The Little Prince describes his journey from planet to planet, each tiny world populated by a single adult. It's a wonderfully inventive sequence, which evokes not only the great fairy tales but also such monuments of postmodern whimsy as Italo Calvino's Invisible Cities. And despite his tone of gentle bemusement, Saint-Exupéry pulls off some fine satiric touches, too. There's the king, for example, who commands the Little Prince to function as a one-man (or one-boy) judiciary:

I have good reason to believe that there is an old rat living somewhere on my planet. I hear him at night. You could judge that old rat. From time to time you will condemn him to death. That way his life will depend on your justice. But you'll pardon him each time for economy's sake. There's only one rat.
The author pokes similar fun at a businessman, a geographer, and a lamplighter, all of whom signify some futile aspect of adult existence. Yet his tale is ultimately a tender one--a heartfelt exposition of sadness and solitude, which never turns into Peter Pan-style treacle. Such delicacy of tone can present real headaches for a translator, and in her 1943 translation, Katherine Woods sometimes wandered off the mark, giving the text a slightly wooden or didactic accent. Happily, Richard Howard (who did a fine nip-and-tuck job on Stendhal's The Charterhouse of Parma in 1999) has streamlined and simplified to wonderful effect. The result is a new and improved version of an indestructible classic, which also restores the original artwork to full color. "Trying to be witty," we're told at one point, "leads to lying, more or less." But Saint-Exupéry's drawings offer a handy rebuttal: they're fresh, funny, and like the book itself, rigorously truthful. --James Marcus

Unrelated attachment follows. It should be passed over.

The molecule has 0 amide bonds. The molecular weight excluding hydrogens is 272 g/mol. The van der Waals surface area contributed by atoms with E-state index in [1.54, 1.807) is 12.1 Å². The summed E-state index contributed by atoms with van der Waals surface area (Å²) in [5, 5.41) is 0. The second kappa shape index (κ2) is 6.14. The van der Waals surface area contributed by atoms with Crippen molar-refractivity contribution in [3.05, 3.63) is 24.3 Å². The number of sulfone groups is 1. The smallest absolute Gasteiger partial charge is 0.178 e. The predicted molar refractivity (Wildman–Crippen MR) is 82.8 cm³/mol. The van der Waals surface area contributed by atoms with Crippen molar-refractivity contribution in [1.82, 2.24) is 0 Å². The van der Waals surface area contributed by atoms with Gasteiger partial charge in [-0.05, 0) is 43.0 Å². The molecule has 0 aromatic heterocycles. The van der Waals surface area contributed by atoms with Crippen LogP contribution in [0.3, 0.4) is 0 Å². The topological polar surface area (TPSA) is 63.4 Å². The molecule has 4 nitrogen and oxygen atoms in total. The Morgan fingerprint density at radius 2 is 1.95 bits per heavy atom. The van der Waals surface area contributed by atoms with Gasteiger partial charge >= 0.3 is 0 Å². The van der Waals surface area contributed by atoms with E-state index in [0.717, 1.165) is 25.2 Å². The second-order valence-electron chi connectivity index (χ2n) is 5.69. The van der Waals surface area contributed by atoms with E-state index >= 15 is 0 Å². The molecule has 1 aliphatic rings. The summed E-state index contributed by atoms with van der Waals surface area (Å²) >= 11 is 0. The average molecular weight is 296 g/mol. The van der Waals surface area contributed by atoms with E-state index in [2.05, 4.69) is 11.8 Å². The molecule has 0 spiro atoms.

From School Library Journal

YA-This new translation into "modern" English brings a classic tale into sharper focus for today's teens without sacrificing the beauty and simplicity of the author's writing, and the "restored" artwork has all the charm of the original drawings. What appears to be a simple tale of two lost souls-one, a pilot marooned in the desert next to his ditched plane; the other, a minuscule prince in self-imposed exile from an asteroid so small that he can watch the sunset 44 times a day-reveals itself as something far more complex. What appears to be a fairy tale for children opens like the petals of the Little Prince's flower into a fantasy that has lessons for all of us.